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Forgiving our debtor

Agnostics Anonymous

It's strangely appropriate that the Archbishop of Canterbury's attack on Wonga should be followed by revelations that the CofE has financial ties to the payday loans industry. Christianity has long had it in for the moneylenders. Usurers make it to the prestigious seventh circle of Dante's Inferno, alongside such big-hitters as the suicides, murderers, blasphemers and sodomites. Christianity anathematises the idea of profiting from debt. But at the same time, Christianity itself is a doctrine of debt.

Christian theology makes all earthly debts irrelevant next to the debt man owes to God. This is made explicit in the Sermon on the Mount, where Jesus teaches his followers to beseech God in these terms: 'Forgive us our debts, as we forgive our debtors'. The Almighty offers no repayment plans; fortunately, through the medium of Christ's human sacrifice he has waived the charge. But only if we unconditionally throw ourselves on his mercy and accept that our debt is unpayable.

This seems very generous, if we accept that we do in fact owe an infinite debt to God. But despite the stern repeat warning letters issued by the Church over the past 20 centuries, it's by no means obvious that this is the case. How did we all, individually and universally, from the smallest embryo upwards, incur this debt? Simply because of Original Sin; that is, not because of anything we have done personally, but because Adam and Eve couldn't stick to their admittedly not-especially-demanding diet plan. All Creation thereafter bears the stigma of their transgression.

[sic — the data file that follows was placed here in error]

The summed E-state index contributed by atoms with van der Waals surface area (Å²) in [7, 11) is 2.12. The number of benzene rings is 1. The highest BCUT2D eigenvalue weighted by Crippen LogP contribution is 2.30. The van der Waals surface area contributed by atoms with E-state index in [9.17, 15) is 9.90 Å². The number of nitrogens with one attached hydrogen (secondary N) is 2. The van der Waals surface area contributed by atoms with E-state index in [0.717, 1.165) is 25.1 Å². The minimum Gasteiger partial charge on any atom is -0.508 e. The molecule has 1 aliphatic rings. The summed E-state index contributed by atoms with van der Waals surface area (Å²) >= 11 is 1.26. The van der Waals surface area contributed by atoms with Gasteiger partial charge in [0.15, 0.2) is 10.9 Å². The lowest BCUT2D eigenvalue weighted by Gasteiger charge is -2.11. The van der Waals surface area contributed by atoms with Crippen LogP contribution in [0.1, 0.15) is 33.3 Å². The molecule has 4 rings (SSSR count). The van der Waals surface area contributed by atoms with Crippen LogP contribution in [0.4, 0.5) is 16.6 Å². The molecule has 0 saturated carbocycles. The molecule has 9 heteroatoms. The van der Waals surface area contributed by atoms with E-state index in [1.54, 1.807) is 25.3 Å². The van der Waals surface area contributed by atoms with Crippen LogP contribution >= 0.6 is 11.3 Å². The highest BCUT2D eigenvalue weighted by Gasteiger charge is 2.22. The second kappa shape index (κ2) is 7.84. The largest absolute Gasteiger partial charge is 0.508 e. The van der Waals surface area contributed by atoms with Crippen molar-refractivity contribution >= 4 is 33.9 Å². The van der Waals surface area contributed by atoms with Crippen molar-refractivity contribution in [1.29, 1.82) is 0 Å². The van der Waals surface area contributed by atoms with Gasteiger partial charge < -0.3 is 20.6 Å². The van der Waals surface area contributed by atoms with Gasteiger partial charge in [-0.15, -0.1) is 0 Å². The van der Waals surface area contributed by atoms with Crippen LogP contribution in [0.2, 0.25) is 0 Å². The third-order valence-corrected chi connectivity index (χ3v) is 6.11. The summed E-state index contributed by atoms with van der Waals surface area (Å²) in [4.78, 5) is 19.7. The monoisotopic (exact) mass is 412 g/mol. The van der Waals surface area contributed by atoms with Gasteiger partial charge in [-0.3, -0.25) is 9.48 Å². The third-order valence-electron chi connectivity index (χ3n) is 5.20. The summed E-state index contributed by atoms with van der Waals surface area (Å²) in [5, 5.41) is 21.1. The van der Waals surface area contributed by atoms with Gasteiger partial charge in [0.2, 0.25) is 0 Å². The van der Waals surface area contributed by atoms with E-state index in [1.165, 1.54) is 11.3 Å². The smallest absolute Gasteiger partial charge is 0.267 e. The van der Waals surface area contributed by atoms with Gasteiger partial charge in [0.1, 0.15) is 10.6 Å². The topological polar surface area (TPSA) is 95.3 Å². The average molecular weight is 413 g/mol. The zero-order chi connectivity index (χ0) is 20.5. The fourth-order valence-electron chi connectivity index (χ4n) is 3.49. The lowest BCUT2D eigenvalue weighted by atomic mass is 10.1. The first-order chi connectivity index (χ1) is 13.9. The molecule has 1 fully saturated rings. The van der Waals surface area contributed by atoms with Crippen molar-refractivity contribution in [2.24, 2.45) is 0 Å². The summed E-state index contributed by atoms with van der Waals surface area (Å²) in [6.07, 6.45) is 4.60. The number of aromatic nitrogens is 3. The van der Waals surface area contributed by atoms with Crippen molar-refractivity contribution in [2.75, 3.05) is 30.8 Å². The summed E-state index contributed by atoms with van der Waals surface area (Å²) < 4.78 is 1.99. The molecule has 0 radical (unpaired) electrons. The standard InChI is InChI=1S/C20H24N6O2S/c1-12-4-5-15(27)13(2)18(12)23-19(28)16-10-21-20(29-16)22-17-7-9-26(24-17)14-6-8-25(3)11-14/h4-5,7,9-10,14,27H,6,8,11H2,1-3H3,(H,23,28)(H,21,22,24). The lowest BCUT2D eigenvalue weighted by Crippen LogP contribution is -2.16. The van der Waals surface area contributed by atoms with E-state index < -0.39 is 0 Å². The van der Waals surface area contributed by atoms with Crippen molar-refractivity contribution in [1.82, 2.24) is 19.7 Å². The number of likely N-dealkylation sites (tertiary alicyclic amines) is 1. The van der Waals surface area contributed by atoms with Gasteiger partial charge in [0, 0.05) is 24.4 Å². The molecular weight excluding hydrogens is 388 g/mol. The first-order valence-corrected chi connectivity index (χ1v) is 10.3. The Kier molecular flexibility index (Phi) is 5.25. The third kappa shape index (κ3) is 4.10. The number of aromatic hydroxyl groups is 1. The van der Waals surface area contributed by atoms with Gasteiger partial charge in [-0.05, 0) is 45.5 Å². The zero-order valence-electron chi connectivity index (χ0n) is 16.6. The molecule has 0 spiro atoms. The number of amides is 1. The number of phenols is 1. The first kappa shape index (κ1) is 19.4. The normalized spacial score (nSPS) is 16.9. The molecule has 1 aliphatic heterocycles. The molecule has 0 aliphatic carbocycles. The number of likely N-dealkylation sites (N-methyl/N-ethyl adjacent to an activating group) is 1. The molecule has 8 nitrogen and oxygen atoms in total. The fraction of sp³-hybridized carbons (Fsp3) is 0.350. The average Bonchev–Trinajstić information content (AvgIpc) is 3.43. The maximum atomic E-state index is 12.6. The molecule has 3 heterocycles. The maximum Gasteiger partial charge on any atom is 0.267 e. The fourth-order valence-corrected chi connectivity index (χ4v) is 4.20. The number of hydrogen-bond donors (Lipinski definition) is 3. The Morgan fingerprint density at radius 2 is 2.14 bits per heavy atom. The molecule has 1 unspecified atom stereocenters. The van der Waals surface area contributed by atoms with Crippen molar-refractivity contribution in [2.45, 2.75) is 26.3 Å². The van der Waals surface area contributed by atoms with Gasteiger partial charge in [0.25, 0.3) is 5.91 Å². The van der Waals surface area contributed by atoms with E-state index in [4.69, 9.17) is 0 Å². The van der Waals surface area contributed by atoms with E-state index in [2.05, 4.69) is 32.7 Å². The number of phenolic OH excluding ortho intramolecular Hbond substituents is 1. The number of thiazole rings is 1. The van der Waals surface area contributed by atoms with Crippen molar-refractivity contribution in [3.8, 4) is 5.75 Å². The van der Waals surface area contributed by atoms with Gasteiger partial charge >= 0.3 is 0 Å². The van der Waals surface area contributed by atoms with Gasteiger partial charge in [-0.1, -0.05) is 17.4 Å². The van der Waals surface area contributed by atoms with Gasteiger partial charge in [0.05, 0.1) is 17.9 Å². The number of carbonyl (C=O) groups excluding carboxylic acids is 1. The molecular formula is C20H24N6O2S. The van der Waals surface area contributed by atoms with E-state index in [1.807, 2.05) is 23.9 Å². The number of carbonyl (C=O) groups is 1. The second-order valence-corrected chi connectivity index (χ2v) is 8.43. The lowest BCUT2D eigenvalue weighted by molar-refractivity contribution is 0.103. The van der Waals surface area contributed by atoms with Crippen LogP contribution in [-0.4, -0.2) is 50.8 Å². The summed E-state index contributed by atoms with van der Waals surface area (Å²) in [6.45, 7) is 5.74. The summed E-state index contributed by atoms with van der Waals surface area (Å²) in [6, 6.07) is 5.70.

In its bare form, this story is less likely to induce a guilty sense of obligation than the most half-baked request for a pound for the train fare home in your average British city centre. And the least talented emailer in all of Nigeria could surely come up with something more subtle than Eternal Life in Heaven as the lure for accepting one's deep indebtedness to an, on the face of it, profoundly unfair Creator. Like some giant identity fraud, Original Sin implicates us for massive bills run up without our knowledge or participation.

No doubt, the Archbishop is right to deplore Wonga et al. Loan agreements with a rate of 5,853% are a Faustian pact for the hard-up. I expect the Archbishop also means well when he suggests using church buildings and resources to promote credit unions (first invented in the pious hope that 15th-century Perugia could expel its Jews). But anybody stepping inside a church ought to realize it has designs on them too; it wants to annul debts in this world only to subsume them into one that is infinite. This one is unpayable and means indefinite servitude for anyone who takes it on. 'I writ them a bill with mine own blood,' said Marlowe's Dr. Faustus; at least Mephistopheles' terms were clear from the start.